In late June I went to North Dakota to visit family. Ordinarily a trip like this would be just another plane ride, a few meals out, some social functions, some events, then a plane ride back home. However, this trip was during a pandemic, so things were a bit different. I am originally from Eastern Montana and have quite a lot of family in Western North Dakota as well as in Montana, but I live in Texas. At the beginning of 2020 the plan was to take Simon to Montana for a fun week of fox hunting culminating in attending the World Famous Bucking Horse Sale. Coronapocolypse changed those plans (as well as myriad others) causing the fox hunting and the BHS to be canceled. I still wanted to see family this year and it’s a milestone birthday year for me and my Mom, so we settled on 4th of July weekend when more of my family would be in town. To prepare for my trip I only went to work, the feed store and did curbside pickup for groceries for two weeks leading up to the trip. Since I was coming from a known hotspot of cases I absolutely did not want to risk exposure.
It seemed weird to take pictures in airports and on airplanes, so you’ll have to just take my word for the experience and enjoy some lovely photos of North Dakota. Texas has been experiencing a significant spike in COVID-19 cases, but when I left there still were not masks required except in certain cities or counties. Nearly everyone I saw at DFW airport was wearing a mask and wearing their masks correctly. I saw a couple people doing that weird thing where they have their mask over their mouth, but not their nose. I avoided those people. The airline required all passengers to wear masks and from what I could see all passengers abided by the rules. People always say the air on airplanes is bad, but with the HEPA filters and rotating air out and into the plane I’ve always believed them to actually be safer than say a classroom or small nail salon. At least the air moves and is filtered!
The airport in North Dakota was a very different story. Only a few people wore masks outside of the secure area for boarding. North Dakota was not seeing anywhere near the spike in cases that other states were seeing. The area to where I traveled has had very few cases, so the locals were noticeably lax about masks and social distance. It felt very odd to me.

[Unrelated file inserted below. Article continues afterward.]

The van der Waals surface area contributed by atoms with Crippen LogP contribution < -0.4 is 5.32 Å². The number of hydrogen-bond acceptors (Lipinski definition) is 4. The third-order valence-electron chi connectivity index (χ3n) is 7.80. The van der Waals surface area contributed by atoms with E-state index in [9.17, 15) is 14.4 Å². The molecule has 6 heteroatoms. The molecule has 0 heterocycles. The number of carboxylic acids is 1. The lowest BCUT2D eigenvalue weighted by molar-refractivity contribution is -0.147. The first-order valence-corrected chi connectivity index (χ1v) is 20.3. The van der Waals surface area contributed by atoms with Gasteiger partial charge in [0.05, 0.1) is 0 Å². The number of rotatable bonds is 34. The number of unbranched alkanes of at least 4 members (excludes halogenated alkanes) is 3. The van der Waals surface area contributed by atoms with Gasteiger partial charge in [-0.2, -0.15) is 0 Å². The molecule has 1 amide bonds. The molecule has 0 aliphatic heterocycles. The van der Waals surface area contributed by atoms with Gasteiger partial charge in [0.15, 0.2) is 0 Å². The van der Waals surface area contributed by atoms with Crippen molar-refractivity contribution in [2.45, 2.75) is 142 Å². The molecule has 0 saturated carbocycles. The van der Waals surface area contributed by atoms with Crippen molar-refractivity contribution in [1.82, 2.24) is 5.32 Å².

I don’t recall seeing these before, but we drove by lots of fields of canola. They were SO pretty!
I spent most of my time in small rural areas with my family and the only place I regularly saw people wearing masks was at the grocery stores. Some retail stores had signs and were limiting the number of shoppers, but things really looked like business as usual. I did notice that most store employees were wearing masks, especially at stores that were large, national chains.
We hiked up to this pond on a lovely North Dakota summer day. I’d go back there in a heartbeat to get away from these triple digit temps in Texas!
One very interesting horsey tidbit was a rodeo we attended. It was a PRCA rodeo and it was during the 4th of July weekend, which is referred to as Cowboy Christmas. The weekend is called Cowboy Christmas, not the actual rodeo. In a normal year cowboys and cowgirls will travel all over the United States going to 4th of July rodeos on the weekend of the 4th in hopes of winning money towards their qualification for the National Finals Rodeo in December. This year was a VERY odd year for 4th of July rodeos and there were only 6 or 7 rodeos to attend in the entire United States when there are usually dozens to pick from. That meant that the rodeo we attended in a generally sleepy rural town was the biggest rodeo of its 97 year history! It ran almost non-stop for 3 days so that everyone who entered could compete. I grew up going to 4th of July rodeos, so it was pretty fun to attend one with all the current rodeo greats in attendance from all over the U.S. As for corona prevention, it was a pretty safe venue in that there were not many spectators and it was outdoors. Attendees brought their own picnic blankets or chairs to watch the action.
This picture is in one of the grocery stores we visited. Ray Schnell was my great grandfather!
By the time I headed back to Texas the Governor had issued a requirement for people in counties with more than 20 cases to wear masks. My flight back to Texas was very full, I don’t think any seats were empty. Everyone was wearing a mask on the flight and when I got to DFW hardly anyone was there (thankfully) and everyone was wearing a mask. The lack of people made it easy to keep social distance, which I was grateful for because I checked a bag and had to wait a bit for it to get to baggage claim. I also parked my car at the gate rather than in the Express or Remote parking areas to limit the amount of time I had to be in close quarters with other people. The parking garage was more full than I thought it would be, so perhaps travel has picked up a bit.